McKinney Teacher Creates First Texas Latino Comic Con

The free July 29 event at the Latino Cultural Center in Dallas will include local comic writers and artists, short film screenings, and of course, a Latino cosplay contest.

Close up of El Peso Hero Dallas | Texas Latino Comic Con Dallas, TX

For the first time in comic con history, Dallas will be home to a convention with a mission to represent its large Latino population.

The free July 29 event at the Latino Cultural Center in Dallas will include local comic writers and artists, short film screenings, and of course, a Latino cosplay contest.

Spearheading Texas Latino Comic Con is co-founder Hector Rodriguez.

Rodriguez wears many hats as a fifth grade McKinney ISD teacher and author of a Latino comic book series. 

 Texas Latino Comic Con Co-founder Hector Rodriguez  [Photo: Chase Mardis]

Texas Latino Comic Con Co-founder Hector Rodriguez  [Photo: Chase Mardis]

He hopes the comic con will shed light on the issue of the underrepresentation of Latinos in comic culture and the entertainment industry.

Growing up in Eagle Pass, Texas, Rodriguez cultivated a passion for reading comics. Though after moving away from the border town, he had a hard time finding stories starring people that illustrated his way of life.

“It was a culture shock,” Rodriguez said. 

That lack of Latino representation led him to write his own comic book, “El Peso Hero.”

His comic series explores the tale of a cartel-fighting humanitarian who combats corrupt border patrol agents and helps immigrants safely across the U.S.- Mexico border.

[Photo: Chase Mardis]

Rodriguez initially drew inspiration for his book after listening to his grandfather tell stories of a special operation team in Mexico.Though what motivated him to pick up his pen was watching his Latino students face adversity outside the classroom.

Hearing their stories, the students’ struggles, I started to actually draw ‘El Peso Hero,'” Rodriguez said. 

INCREASING VISIBILITY FOR LATINO CREATORS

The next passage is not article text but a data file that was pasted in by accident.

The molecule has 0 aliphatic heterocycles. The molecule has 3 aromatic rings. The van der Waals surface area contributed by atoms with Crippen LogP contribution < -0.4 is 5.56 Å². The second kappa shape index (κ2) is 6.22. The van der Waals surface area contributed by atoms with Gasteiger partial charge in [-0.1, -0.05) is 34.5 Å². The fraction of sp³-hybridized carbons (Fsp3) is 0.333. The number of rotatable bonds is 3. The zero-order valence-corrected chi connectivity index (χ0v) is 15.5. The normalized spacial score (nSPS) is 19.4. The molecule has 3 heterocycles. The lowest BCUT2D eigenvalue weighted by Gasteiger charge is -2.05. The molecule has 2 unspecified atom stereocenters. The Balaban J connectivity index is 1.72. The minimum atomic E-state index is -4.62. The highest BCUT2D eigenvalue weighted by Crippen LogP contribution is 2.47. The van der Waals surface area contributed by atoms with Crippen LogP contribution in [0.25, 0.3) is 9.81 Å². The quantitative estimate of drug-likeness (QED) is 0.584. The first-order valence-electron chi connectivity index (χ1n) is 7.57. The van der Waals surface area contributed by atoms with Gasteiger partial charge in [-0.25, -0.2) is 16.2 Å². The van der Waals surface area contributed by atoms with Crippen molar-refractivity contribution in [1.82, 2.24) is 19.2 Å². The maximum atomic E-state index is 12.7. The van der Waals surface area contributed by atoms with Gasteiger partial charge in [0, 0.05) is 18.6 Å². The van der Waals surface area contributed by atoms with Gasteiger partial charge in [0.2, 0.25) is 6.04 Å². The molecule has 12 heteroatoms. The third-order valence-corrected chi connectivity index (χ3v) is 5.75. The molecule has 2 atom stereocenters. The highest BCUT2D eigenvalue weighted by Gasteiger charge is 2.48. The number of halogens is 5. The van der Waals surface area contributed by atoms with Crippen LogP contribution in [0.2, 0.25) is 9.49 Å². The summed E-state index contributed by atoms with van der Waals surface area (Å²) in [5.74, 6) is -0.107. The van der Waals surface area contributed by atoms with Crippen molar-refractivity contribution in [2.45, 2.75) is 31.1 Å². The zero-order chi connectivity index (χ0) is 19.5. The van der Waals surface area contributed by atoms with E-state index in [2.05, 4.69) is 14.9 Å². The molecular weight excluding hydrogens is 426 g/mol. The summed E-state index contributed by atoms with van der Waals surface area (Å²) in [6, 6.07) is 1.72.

“It’s very grassroots, it stretches from California to Texas to some folks on the East Coast.” 

Hector Rodriguez

Rodriguez hopes the upcoming comic con will increase Latino visibility and help reduce stereotypes.

“It’s very grassroots, it stretches from California to Texas to some folks on the East Coast,” Rodriguez said.

Locally, seasoned comic book writer Richard Dominguez will be making an appearance at the convention and screen a debut of a short film teaser based on and named after his comic series “El Gato Negro.” 

Dominguez believes Latino representation within comic culture is long overdue.

“I think that Latino comics need to hit main street,” Dominguez said.

El Peso Hero poster in Dallas, TX

“El Peso Hero” poster [Photo: Chase Mardis]

While there are a number of comic cons around the country that focus primarily on consumers and artists of color, solely Latino comic events are hard to come by. After reaching out to the co-founder of California’s Latino Comics Expo, Javier Hernandez, Rodriguez got the push he was looking for to start planning the Dallas event. 

“[Latinos] crave entertainment. Specifically their stories, that representation up there. That’s something that we hope to share about the community,” Rodriguez said.

Local illustrator Eliamaria Crawford will be sharing her illustration line, “Nuestras Artes, Nuestra Cultura” or “Our Arts, Our Culture,” at the event. Crawford is eager to hear stories from artists at the con.

“This convention is not only a celebration for comics, but those from my culture and the Hispanic community to come together and show that our stories matter as well.” 

Eliamaria Crawford

“This convention is not only a celebration for comics, but those from my culture and the Hispanic community to come together and show that our stories matter as well,” Crawford wrote to Dallas Innovates.

Dominguez and Crawford are among many local Latino artists to be featured at the event. Others on the list include Sam de la Rosa of Marvel and DC Comics and actor Edgar Arreola.

“We’re making a statement,” Rodriguez said.

“The statement is to the community. That our stories matter, representation matters.”


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